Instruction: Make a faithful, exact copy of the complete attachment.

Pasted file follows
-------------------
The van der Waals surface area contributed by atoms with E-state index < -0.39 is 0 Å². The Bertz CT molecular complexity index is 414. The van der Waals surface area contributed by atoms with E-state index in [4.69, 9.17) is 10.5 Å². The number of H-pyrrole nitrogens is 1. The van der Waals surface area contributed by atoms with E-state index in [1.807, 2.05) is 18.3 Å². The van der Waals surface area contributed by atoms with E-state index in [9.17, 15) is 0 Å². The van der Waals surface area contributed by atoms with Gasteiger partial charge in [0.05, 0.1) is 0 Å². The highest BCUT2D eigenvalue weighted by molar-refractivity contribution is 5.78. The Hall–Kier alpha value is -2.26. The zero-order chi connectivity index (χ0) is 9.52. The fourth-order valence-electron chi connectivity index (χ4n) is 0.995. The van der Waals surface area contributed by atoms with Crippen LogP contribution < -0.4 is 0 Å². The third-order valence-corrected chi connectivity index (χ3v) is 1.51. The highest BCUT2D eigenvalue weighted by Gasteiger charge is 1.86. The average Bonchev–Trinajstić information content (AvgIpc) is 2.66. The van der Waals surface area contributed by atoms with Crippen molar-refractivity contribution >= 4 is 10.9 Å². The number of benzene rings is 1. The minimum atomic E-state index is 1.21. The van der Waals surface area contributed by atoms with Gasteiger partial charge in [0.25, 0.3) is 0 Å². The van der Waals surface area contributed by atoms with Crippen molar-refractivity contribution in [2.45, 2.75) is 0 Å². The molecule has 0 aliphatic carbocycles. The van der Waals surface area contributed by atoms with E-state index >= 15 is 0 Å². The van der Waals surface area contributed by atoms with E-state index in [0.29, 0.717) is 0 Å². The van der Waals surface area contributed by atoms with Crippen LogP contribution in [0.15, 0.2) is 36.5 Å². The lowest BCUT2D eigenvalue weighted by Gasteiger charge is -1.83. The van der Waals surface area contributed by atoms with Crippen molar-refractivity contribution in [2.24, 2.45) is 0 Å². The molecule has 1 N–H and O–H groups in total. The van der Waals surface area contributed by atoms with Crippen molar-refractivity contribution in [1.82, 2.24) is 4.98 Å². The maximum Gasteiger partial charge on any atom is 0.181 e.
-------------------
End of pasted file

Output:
The van der Waals surface area contributed by atoms with E-state index < -0.39 is 0 Å². The Bertz CT molecular complexity index is 414. The van der Waals surface area contributed by atoms with E-state index in [4.69, 9.17) is 10.5 Å². The number of H-pyrrole nitrogens is 1. The van der Waals surface area contributed by atoms with E-state index in [1.807, 2.05) is 18.3 Å². The van der Waals surface area contributed by atoms with E-state index in [9.17, 15) is 0 Å². The van der Waals surface area contributed by atoms with Gasteiger partial charge in [0.05, 0.1) is 0 Å². The highest BCUT2D eigenvalue weighted by molar-refractivity contribution is 5.78. The Hall–Kier alpha value is -2.26. The zero-order chi connectivity index (χ0) is 9.52. The fourth-order valence-electron chi connectivity index (χ4n) is 0.995. The van der Waals surface area contributed by atoms with Crippen LogP contribution < -0.4 is 0 Å². The third-order valence-corrected chi connectivity index (χ3v) is 1.51. The highest BCUT2D eigenvalue weighted by Gasteiger charge is 1.86. The average Bonchev–Trinajstić information content (AvgIpc) is 2.66. The van der Waals surface area contributed by atoms with Crippen molar-refractivity contribution >= 4 is 10.9 Å². The number of benzene rings is 1. The minimum atomic E-state index is 1.21. The van der Waals surface area contributed by atoms with Gasteiger partial charge in [0.25, 0.3) is 0 Å². The van der Waals surface area contributed by atoms with Crippen molar-refractivity contribution in [2.45, 2.75) is 0 Å². The molecule has 0 aliphatic carbocycles. The van der Waals surface area contributed by atoms with E-state index >= 15 is 0 Å². The van der Waals surface area contributed by atoms with E-state index in [0.29, 0.717) is 0 Å². The van der Waals surface area contributed by atoms with Crippen LogP contribution in [0.15, 0.2) is 36.5 Å². The lowest BCUT2D eigenvalue weighted by Gasteiger charge is -1.83. The van der Waals surface area contributed by atoms with Crippen molar-refractivity contribution in [2.24, 2.45) is 0 Å². The molecule has 1 N–H and O–H groups in total. The van der Waals surface area contributed by atoms with Crippen molar-refractivity contribution in [1.82, 2.24) is 4.98 Å². The maximum Gasteiger partial charge on any atom is 0.181 e.